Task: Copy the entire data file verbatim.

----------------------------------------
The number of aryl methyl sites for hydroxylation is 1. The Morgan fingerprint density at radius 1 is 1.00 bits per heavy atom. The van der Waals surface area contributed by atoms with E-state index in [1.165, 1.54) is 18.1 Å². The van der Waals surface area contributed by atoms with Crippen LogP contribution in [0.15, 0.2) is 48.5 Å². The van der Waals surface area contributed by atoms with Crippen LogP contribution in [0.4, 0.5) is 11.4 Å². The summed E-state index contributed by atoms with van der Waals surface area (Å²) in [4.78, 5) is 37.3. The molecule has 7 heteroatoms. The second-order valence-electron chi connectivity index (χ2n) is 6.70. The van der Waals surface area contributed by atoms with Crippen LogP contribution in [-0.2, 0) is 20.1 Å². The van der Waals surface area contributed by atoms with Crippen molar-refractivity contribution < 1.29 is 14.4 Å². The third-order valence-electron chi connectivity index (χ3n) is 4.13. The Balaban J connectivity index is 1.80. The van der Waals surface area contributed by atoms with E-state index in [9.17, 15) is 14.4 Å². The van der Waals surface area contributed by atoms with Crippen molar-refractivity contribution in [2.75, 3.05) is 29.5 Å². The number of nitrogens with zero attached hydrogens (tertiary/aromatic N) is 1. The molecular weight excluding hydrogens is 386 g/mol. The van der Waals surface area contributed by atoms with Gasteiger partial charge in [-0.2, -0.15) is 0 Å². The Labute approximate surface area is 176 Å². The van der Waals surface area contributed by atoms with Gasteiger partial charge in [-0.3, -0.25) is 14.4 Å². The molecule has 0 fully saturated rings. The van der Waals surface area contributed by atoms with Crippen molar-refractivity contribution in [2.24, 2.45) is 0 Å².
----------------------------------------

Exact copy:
The number of aryl methyl sites for hydroxylation is 1. The Morgan fingerprint density at radius 1 is 1.00 bits per heavy atom. The van der Waals surface area contributed by atoms with E-state index in [1.165, 1.54) is 18.1 Å². The van der Waals surface area contributed by atoms with Crippen LogP contribution in [0.15, 0.2) is 48.5 Å². The van der Waals surface area contributed by atoms with Crippen LogP contribution in [0.4, 0.5) is 11.4 Å². The summed E-state index contributed by atoms with van der Waals surface area (Å²) in [4.78, 5) is 37.3. The molecule has 7 heteroatoms. The second-order valence-electron chi connectivity index (χ2n) is 6.70. The van der Waals surface area contributed by atoms with Crippen LogP contribution in [-0.2, 0) is 20.1 Å². The van der Waals surface area contributed by atoms with Crippen molar-refractivity contribution < 1.29 is 14.4 Å². The third-order valence-electron chi connectivity index (χ3n) is 4.13. The Balaban J connectivity index is 1.80. The van der Waals surface area contributed by atoms with E-state index in [9.17, 15) is 14.4 Å². The van der Waals surface area contributed by atoms with Crippen molar-refractivity contribution in [2.75, 3.05) is 29.5 Å². The number of nitrogens with zero attached hydrogens (tertiary/aromatic N) is 1. The molecular weight excluding hydrogens is 386 g/mol. The van der Waals surface area contributed by atoms with Gasteiger partial charge in [-0.2, -0.15) is 0 Å². The Labute approximate surface area is 176 Å². The van der Waals surface area contributed by atoms with Gasteiger partial charge in [-0.3, -0.25) is 14.4 Å². The molecule has 0 fully saturated rings. The van der Waals surface area contributed by atoms with Crippen molar-refractivity contribution in [2.24, 2.45) is 0 Å².